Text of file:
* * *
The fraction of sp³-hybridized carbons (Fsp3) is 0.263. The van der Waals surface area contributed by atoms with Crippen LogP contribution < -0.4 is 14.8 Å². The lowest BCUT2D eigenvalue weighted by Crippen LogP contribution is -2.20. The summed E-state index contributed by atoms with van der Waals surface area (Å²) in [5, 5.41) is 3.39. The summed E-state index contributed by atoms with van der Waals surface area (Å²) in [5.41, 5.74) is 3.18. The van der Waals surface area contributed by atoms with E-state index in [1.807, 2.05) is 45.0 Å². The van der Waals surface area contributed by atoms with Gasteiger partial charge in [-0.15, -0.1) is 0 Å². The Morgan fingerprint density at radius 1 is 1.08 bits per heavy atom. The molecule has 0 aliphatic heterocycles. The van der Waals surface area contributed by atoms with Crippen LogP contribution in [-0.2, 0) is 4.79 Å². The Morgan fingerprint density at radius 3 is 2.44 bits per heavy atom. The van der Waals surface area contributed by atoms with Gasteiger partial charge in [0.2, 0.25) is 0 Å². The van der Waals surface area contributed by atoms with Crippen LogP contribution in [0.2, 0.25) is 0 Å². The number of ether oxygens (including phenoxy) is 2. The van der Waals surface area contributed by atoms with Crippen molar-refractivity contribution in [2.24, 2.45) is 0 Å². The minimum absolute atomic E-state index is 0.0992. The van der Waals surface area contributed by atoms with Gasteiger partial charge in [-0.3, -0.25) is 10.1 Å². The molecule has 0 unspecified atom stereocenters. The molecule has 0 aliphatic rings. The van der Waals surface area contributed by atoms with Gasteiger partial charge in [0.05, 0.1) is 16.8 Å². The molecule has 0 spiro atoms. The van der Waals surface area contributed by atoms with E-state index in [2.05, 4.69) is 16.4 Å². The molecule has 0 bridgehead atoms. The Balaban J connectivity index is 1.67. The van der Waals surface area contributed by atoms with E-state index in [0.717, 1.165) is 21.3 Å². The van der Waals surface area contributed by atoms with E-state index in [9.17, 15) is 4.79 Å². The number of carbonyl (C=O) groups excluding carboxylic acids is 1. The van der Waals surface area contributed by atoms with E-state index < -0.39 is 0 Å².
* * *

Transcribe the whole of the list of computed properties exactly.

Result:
The fraction of sp³-hybridized carbons (Fsp3) is 0.263. The van der Waals surface area contributed by atoms with Crippen LogP contribution < -0.4 is 14.8 Å². The lowest BCUT2D eigenvalue weighted by Crippen LogP contribution is -2.20. The summed E-state index contributed by atoms with van der Waals surface area (Å²) in [5, 5.41) is 3.39. The summed E-state index contributed by atoms with van der Waals surface area (Å²) in [5.41, 5.74) is 3.18. The van der Waals surface area contributed by atoms with E-state index in [1.807, 2.05) is 45.0 Å². The van der Waals surface area contributed by atoms with Gasteiger partial charge in [-0.15, -0.1) is 0 Å². The Morgan fingerprint density at radius 1 is 1.08 bits per heavy atom. The molecule has 0 aliphatic heterocycles. The van der Waals surface area contributed by atoms with Crippen LogP contribution in [-0.2, 0) is 4.79 Å². The Morgan fingerprint density at radius 3 is 2.44 bits per heavy atom. The van der Waals surface area contributed by atoms with Gasteiger partial charge in [0.2, 0.25) is 0 Å². The van der Waals surface area contributed by atoms with Crippen LogP contribution in [0.2, 0.25) is 0 Å². The number of ether oxygens (including phenoxy) is 2. The van der Waals surface area contributed by atoms with Crippen molar-refractivity contribution in [2.24, 2.45) is 0 Å². The minimum absolute atomic E-state index is 0.0992. The van der Waals surface area contributed by atoms with Gasteiger partial charge in [-0.3, -0.25) is 10.1 Å². The molecule has 0 unspecified atom stereocenters. The molecule has 0 aliphatic rings. The van der Waals surface area contributed by atoms with Gasteiger partial charge in [0.05, 0.1) is 16.8 Å². The molecule has 0 spiro atoms. The van der Waals surface area contributed by atoms with E-state index in [2.05, 4.69) is 16.4 Å². The molecule has 0 bridgehead atoms. The Balaban J connectivity index is 1.67. The van der Waals surface area contributed by atoms with E-state index in [0.717, 1.165) is 21.3 Å². The van der Waals surface area contributed by atoms with E-state index in [9.17, 15) is 4.79 Å². The number of carbonyl (C=O) groups excluding carboxylic acids is 1. The van der Waals surface area contributed by atoms with E-state index < -0.39 is 0 Å².